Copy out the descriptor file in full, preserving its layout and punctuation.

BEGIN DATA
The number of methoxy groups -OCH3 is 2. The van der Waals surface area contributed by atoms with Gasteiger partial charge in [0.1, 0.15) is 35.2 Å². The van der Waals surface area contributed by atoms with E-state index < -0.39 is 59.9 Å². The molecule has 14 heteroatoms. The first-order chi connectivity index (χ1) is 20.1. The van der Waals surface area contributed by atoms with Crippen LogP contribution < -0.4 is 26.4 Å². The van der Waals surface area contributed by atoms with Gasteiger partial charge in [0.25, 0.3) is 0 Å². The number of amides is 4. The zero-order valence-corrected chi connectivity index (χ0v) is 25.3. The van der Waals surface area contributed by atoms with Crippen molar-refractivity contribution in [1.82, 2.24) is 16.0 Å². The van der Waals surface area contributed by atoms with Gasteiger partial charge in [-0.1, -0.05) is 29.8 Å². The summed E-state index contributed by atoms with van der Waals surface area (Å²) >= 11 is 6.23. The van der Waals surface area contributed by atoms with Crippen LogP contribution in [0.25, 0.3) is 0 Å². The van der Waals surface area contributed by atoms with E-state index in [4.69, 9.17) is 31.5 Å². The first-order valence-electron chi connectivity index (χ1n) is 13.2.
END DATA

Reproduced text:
The number of methoxy groups -OCH3 is 2. The van der Waals surface area contributed by atoms with Gasteiger partial charge in [0.1, 0.15) is 35.2 Å². The van der Waals surface area contributed by atoms with E-state index < -0.39 is 59.9 Å². The molecule has 14 heteroatoms. The first-order chi connectivity index (χ1) is 20.1. The van der Waals surface area contributed by atoms with Crippen LogP contribution < -0.4 is 26.4 Å². The van der Waals surface area contributed by atoms with Gasteiger partial charge in [0.25, 0.3) is 0 Å². The number of amides is 4. The zero-order valence-corrected chi connectivity index (χ0v) is 25.3. The van der Waals surface area contributed by atoms with Crippen molar-refractivity contribution in [1.82, 2.24) is 16.0 Å². The van der Waals surface area contributed by atoms with Gasteiger partial charge in [-0.1, -0.05) is 29.8 Å². The summed E-state index contributed by atoms with van der Waals surface area (Å²) >= 11 is 6.23. The van der Waals surface area contributed by atoms with Crippen LogP contribution in [0.25, 0.3) is 0 Å². The van der Waals surface area contributed by atoms with E-state index in [4.69, 9.17) is 31.5 Å². The first-order valence-electron chi connectivity index (χ1n) is 13.2.